I survived boot camp

2010-11-26 00:00

NOT the exercise junkie that I would like to be, I found myself on the brink of death after the first day of boot camp with biokeneticist Kirsten Hansen.

To prove that things get better, I was offered the opportunity of participating in the four-week boot-camp programme at Grace College in Hilton.

This, however, meant waking up at 4.45 am to trudge around carrying three to five-kilogram sandbags and tyres.

Being the person I am, I agreed.

After the third day, as Hansen had assured, I felt like the Energiser bunny on a diet of Popeye-branded canned spinach. While there were days that were more labourious than others and endless whining, the team spirit from fellow boot-campers and Hansen made it fun despite the aching muscles and failing limbs.

A participant and I even created our own boot-camp rendition of Gloria Gaynor’s I Will Survive to save us from falling over while doing uphill lunges holding sandbags.

All in all, it was a memorable and somewhat masochistically enjoyable experience, but I’m not sure whether I would do it again.

HARDEST PART: Getting out of bed.

GREATEST ACHIEVEMENT: Every morning Hansen sets challenges in which you count how many push-ups, stomach crunches and squats you can do in a minute. On the first day, I could barely do 10 pushups but towards the end, I could do 47 in a minute.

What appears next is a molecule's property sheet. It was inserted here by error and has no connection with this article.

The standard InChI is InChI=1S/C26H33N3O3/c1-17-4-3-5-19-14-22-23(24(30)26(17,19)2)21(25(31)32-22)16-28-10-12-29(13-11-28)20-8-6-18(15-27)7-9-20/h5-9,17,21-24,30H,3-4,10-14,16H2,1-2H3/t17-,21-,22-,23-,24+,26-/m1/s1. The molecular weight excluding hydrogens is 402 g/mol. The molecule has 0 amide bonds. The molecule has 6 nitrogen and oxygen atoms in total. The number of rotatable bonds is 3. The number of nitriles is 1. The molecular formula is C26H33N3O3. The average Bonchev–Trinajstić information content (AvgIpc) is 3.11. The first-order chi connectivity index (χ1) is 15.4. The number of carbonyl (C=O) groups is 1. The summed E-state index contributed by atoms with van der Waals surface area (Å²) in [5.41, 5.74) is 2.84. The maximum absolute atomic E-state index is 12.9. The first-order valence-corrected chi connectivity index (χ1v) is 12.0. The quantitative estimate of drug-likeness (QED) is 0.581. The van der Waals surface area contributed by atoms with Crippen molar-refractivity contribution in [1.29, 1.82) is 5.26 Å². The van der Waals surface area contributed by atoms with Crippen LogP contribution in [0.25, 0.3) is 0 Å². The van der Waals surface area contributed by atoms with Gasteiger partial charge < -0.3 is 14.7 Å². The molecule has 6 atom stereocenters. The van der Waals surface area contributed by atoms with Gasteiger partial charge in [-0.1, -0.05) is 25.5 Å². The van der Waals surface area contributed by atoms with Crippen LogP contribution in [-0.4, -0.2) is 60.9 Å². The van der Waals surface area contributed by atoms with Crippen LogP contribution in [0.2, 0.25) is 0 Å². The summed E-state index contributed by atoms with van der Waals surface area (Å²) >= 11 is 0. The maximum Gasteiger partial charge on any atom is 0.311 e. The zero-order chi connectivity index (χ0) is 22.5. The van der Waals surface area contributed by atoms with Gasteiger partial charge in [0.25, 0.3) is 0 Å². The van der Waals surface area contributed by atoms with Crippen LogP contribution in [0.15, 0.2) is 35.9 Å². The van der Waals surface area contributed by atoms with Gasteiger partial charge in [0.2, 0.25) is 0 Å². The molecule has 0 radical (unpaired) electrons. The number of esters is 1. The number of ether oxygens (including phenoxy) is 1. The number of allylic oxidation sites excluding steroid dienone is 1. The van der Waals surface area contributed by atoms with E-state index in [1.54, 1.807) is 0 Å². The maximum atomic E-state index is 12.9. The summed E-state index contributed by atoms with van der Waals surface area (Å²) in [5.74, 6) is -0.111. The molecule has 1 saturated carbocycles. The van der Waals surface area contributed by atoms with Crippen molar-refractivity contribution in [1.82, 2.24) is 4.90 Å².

FUNNIEST MOMENT: Due to not waking up one morning I joined the Howick afternoon class to catch up. Unbeknown to me, the group was in its fourth week of their second month, which meant their training was more intense than what I had become used to. While doing what I call a spiderman crawl across the Howick Junior School field, I thought that no one was watching and crawl- ed on all fours instead, only to turn around and see eyes on me.

WORST MOMENT: Boot-camping in the rain. Unfortunately, rain in Hilton is as common as the flu, so be prepared to have mud in your car and lots of washing.

BEST THING: Everybody works at their own pace with the fitter types motivating those lagging behind but not pressurising them to do what they are unable to.

RESULTS: I found that my strength definitely increased and by the end I was able to do almost double what I was able to when I began. My weight remained the same, but I had lost several centimetres with an increase in muscle mass. Another participant lost 3,4 kilograms as well as eight centimetres on his hips, seven centimetres off his chest and four centimetres off his waist in four weeks.

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